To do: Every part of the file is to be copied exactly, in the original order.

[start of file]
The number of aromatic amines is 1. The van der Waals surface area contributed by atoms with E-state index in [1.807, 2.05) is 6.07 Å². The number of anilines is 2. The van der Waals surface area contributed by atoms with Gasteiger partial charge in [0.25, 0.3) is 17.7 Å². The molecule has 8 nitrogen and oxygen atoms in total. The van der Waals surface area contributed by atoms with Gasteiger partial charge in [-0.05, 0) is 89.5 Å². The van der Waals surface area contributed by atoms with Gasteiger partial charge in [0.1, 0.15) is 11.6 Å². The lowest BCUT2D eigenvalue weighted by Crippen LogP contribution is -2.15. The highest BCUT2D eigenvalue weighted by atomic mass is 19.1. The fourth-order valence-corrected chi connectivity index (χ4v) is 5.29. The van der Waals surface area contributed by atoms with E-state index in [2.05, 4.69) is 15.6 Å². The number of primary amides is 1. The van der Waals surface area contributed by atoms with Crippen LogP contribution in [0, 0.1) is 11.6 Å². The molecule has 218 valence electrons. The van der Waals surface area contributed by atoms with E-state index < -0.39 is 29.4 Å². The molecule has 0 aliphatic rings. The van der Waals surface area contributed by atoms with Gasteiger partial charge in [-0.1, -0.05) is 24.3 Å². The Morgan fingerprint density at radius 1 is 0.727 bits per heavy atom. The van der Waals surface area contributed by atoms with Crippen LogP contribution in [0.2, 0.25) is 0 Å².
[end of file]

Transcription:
The number of aromatic amines is 1. The van der Waals surface area contributed by atoms with E-state index in [1.807, 2.05) is 6.07 Å². The number of anilines is 2. The van der Waals surface area contributed by atoms with Gasteiger partial charge in [0.25, 0.3) is 17.7 Å². The molecule has 8 nitrogen and oxygen atoms in total. The van der Waals surface area contributed by atoms with Gasteiger partial charge in [-0.05, 0) is 89.5 Å². The van der Waals surface area contributed by atoms with Gasteiger partial charge in [0.1, 0.15) is 11.6 Å². The lowest BCUT2D eigenvalue weighted by Crippen LogP contribution is -2.15. The highest BCUT2D eigenvalue weighted by atomic mass is 19.1. The fourth-order valence-corrected chi connectivity index (χ4v) is 5.29. The van der Waals surface area contributed by atoms with E-state index in [2.05, 4.69) is 15.6 Å². The number of primary amides is 1. The van der Waals surface area contributed by atoms with Crippen LogP contribution in [0, 0.1) is 11.6 Å². The molecule has 218 valence electrons. The van der Waals surface area contributed by atoms with E-state index < -0.39 is 29.4 Å². The molecule has 0 aliphatic rings. The van der Waals surface area contributed by atoms with Gasteiger partial charge in [-0.1, -0.05) is 24.3 Å². The Morgan fingerprint density at radius 1 is 0.727 bits per heavy atom. The van der Waals surface area contributed by atoms with Crippen LogP contribution in [0.2, 0.25) is 0 Å².